“You should go lie down.”
The body unsettles Kilorn, that much is clear. I don’t know why. We should be dancing on her bones. “Let Sara check you out.”
“Tell Cal to change course.”
He blinks at me, perplexed. “Change course? What are you talking about? We’re going back to the Notch, back home—”
Home. I scoff at such a childish word. “We’re going back to Tuck. Tell him, please.”
He doesn’t move. “Have you gone crazy? Do you remember what happened back there, what the Colonel will do to you if you come back?”
Crazy. I wish. I wish my mind would snap from the torture my life has become. That would be such a relief, to simply go mad. “He can certainly try. But there are too many of us now, even for him. And when he sees what I bring him, I doubt he’ll refuse us this time.”
“The body?” he breathes, visibly shaking. It’s not the corpse scaring him, I realize quietly. It’s me. “You’re going to show him the body?”
“I’m going to show everyone.” Again, firmer. “Tell Cal to change course. He will understand.”
The jab stings Kilorn, but I don’t care. He hardens, drawing back to do as I tell him. The cockpit door shuts behind him, but I barely notice. I’m preoccupied with more important things than petty insults. Who is he to question my orders? He’s no one. A fish boy with only good luck and my foolishness to protect him. Not like Shade, a teleporter, a newblood, a great man. How can he be dead? And he is not the only one. No, there are certainly others left to make the prison their tomb. We’ll only know when we land, and can see who else escaped on the Blackrun. And we will be landing on the island compound, not trekking to some lonely, backwoods cave.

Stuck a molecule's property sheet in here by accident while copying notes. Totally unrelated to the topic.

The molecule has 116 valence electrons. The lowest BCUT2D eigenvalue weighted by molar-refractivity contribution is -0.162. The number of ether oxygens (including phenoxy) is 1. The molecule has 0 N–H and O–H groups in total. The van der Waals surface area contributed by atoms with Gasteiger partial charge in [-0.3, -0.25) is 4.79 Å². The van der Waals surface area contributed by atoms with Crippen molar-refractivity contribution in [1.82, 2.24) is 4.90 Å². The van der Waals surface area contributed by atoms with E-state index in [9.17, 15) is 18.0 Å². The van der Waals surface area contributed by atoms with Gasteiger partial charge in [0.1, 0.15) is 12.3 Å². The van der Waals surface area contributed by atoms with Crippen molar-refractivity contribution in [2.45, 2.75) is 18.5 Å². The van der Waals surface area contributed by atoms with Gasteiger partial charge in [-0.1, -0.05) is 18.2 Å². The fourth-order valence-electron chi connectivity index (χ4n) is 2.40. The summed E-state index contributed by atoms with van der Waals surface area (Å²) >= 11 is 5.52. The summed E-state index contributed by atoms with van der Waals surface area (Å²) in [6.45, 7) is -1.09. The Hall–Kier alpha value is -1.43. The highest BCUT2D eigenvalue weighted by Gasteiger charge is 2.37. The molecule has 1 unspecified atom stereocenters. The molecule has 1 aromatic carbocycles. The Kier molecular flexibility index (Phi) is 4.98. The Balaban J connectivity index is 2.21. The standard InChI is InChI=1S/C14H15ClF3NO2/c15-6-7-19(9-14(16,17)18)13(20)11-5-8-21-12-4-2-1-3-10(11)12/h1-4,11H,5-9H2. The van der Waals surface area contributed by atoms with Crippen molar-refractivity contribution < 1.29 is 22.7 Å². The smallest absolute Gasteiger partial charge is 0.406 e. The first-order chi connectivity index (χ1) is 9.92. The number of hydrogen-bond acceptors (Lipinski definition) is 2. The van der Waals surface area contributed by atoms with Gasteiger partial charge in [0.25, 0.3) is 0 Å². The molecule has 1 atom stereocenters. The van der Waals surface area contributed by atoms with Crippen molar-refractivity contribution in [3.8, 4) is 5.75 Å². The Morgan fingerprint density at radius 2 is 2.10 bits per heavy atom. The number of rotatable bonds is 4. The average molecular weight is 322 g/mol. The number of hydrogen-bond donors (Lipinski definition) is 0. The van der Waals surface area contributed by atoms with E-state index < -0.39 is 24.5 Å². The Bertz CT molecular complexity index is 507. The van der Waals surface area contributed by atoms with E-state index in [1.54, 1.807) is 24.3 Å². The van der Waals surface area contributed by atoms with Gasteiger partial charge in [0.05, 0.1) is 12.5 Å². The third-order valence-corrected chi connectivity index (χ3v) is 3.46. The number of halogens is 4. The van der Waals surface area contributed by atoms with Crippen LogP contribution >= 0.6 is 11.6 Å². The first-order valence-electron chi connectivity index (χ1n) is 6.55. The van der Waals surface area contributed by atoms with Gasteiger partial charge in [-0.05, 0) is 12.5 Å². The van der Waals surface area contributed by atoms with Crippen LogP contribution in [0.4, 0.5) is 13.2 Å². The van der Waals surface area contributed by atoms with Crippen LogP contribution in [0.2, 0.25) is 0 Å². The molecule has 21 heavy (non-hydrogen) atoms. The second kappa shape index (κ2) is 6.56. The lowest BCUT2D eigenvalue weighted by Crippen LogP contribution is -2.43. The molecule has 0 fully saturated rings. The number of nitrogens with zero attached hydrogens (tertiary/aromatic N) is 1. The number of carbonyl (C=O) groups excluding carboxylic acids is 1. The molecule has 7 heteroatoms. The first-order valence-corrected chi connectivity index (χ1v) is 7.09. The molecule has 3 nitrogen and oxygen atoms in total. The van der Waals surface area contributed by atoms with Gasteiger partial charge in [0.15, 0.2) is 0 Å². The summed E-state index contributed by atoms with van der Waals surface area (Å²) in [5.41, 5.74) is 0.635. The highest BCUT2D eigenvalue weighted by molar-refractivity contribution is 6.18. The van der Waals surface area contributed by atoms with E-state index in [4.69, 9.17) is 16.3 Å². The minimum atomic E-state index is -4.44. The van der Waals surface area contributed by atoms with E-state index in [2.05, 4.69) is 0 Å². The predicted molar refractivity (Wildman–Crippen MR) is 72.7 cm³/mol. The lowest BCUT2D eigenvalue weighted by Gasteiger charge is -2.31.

“Did your seer tell you about this?”
The first words Farley’s spoken since we left Corros. She hasn’t wept yet, but her voice sounds hoarse, as if she spent the last few days screaming. Her eyes are horrible, ringed with red, the irises a vivid blue.
“That fool, Jon, who told us to do this?” she continues, turning to face me. “Did he tell you Shade would die? Did he? I suppose that was an easy price for the lightning girl to pay, so long as it meant more newbloods for you to control. More soldiers in a war you have no idea how to fight. One measly brother for more followers to kiss your feet. Not a bad trade, was it? Especially with the queen thrown in. Who cares about a dead man no one knows, when you could have her corpse?”